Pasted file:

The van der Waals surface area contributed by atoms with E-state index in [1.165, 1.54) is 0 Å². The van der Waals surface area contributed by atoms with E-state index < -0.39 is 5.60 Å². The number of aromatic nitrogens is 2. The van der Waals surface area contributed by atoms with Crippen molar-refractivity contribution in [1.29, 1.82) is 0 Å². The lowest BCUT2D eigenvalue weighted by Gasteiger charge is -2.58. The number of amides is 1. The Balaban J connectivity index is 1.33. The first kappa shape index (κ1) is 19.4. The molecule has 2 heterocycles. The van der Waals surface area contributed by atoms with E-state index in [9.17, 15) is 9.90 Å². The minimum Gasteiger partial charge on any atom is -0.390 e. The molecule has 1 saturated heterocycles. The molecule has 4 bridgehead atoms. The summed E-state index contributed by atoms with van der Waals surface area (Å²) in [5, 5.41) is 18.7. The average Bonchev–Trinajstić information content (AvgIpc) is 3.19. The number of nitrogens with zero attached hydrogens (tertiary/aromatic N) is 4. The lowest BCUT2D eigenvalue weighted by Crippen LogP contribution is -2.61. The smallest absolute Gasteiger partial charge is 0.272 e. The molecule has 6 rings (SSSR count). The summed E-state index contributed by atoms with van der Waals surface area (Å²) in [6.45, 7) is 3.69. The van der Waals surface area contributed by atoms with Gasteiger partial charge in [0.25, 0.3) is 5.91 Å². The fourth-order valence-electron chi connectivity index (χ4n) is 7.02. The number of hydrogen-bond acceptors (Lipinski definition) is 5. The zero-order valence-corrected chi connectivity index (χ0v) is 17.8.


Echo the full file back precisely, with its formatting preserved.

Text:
The van der Waals surface area contributed by atoms with E-state index in [1.165, 1.54) is 0 Å². The van der Waals surface area contributed by atoms with E-state index < -0.39 is 5.60 Å². The number of aromatic nitrogens is 2. The van der Waals surface area contributed by atoms with Crippen molar-refractivity contribution in [1.29, 1.82) is 0 Å². The lowest BCUT2D eigenvalue weighted by Gasteiger charge is -2.58. The number of amides is 1. The Balaban J connectivity index is 1.33. The first kappa shape index (κ1) is 19.4. The molecule has 2 heterocycles. The van der Waals surface area contributed by atoms with E-state index in [9.17, 15) is 9.90 Å². The minimum Gasteiger partial charge on any atom is -0.390 e. The molecule has 1 saturated heterocycles. The molecule has 4 bridgehead atoms. The summed E-state index contributed by atoms with van der Waals surface area (Å²) in [5, 5.41) is 18.7. The average Bonchev–Trinajstić information content (AvgIpc) is 3.19. The number of nitrogens with zero attached hydrogens (tertiary/aromatic N) is 4. The lowest BCUT2D eigenvalue weighted by Crippen LogP contribution is -2.61. The smallest absolute Gasteiger partial charge is 0.272 e. The molecule has 6 rings (SSSR count). The summed E-state index contributed by atoms with van der Waals surface area (Å²) in [6.45, 7) is 3.69. The van der Waals surface area contributed by atoms with Gasteiger partial charge in [0.25, 0.3) is 5.91 Å². The fourth-order valence-electron chi connectivity index (χ4n) is 7.02. The number of hydrogen-bond acceptors (Lipinski definition) is 5. The zero-order valence-corrected chi connectivity index (χ0v) is 17.8.